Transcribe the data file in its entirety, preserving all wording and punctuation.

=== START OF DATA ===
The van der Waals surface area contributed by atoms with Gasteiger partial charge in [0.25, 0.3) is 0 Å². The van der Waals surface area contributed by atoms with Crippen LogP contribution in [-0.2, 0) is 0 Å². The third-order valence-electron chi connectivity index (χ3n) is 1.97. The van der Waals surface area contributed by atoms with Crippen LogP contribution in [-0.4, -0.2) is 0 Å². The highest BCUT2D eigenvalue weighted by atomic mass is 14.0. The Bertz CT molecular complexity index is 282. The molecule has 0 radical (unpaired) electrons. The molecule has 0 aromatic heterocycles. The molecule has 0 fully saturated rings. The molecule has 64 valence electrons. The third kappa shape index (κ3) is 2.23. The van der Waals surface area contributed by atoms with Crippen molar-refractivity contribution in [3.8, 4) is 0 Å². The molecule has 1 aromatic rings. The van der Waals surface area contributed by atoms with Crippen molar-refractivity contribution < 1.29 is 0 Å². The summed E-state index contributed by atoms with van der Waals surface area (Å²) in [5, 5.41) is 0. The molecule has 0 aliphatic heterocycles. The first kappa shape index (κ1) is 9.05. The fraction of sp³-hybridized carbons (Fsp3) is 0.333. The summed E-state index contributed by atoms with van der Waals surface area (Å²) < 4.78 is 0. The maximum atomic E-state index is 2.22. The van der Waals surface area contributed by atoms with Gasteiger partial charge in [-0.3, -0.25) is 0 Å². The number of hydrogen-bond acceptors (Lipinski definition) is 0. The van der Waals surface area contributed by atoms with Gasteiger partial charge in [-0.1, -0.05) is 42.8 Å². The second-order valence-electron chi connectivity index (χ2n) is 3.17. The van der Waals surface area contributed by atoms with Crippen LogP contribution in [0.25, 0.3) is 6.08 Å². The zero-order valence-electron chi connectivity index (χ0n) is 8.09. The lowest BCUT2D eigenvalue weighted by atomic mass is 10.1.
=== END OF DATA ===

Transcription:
The van der Waals surface area contributed by atoms with Gasteiger partial charge in [0.25, 0.3) is 0 Å². The van der Waals surface area contributed by atoms with Crippen LogP contribution in [-0.2, 0) is 0 Å². The third-order valence-electron chi connectivity index (χ3n) is 1.97. The van der Waals surface area contributed by atoms with Crippen LogP contribution in [-0.4, -0.2) is 0 Å². The highest BCUT2D eigenvalue weighted by atomic mass is 14.0. The Bertz CT molecular complexity index is 282. The molecule has 0 radical (unpaired) electrons. The molecule has 0 aromatic heterocycles. The molecule has 0 fully saturated rings. The molecule has 64 valence electrons. The third kappa shape index (κ3) is 2.23. The van der Waals surface area contributed by atoms with Crippen molar-refractivity contribution in [3.8, 4) is 0 Å². The molecule has 1 aromatic rings. The van der Waals surface area contributed by atoms with Crippen molar-refractivity contribution < 1.29 is 0 Å². The summed E-state index contributed by atoms with van der Waals surface area (Å²) in [5, 5.41) is 0. The molecule has 0 aliphatic heterocycles. The first kappa shape index (κ1) is 9.05. The fraction of sp³-hybridized carbons (Fsp3) is 0.333. The summed E-state index contributed by atoms with van der Waals surface area (Å²) < 4.78 is 0. The maximum atomic E-state index is 2.22. The van der Waals surface area contributed by atoms with Gasteiger partial charge in [-0.3, -0.25) is 0 Å². The number of hydrogen-bond acceptors (Lipinski definition) is 0. The van der Waals surface area contributed by atoms with Gasteiger partial charge in [-0.1, -0.05) is 42.8 Å². The second-order valence-electron chi connectivity index (χ2n) is 3.17. The van der Waals surface area contributed by atoms with Crippen LogP contribution in [0.25, 0.3) is 6.08 Å². The zero-order valence-electron chi connectivity index (χ0n) is 8.09. The lowest BCUT2D eigenvalue weighted by atomic mass is 10.1.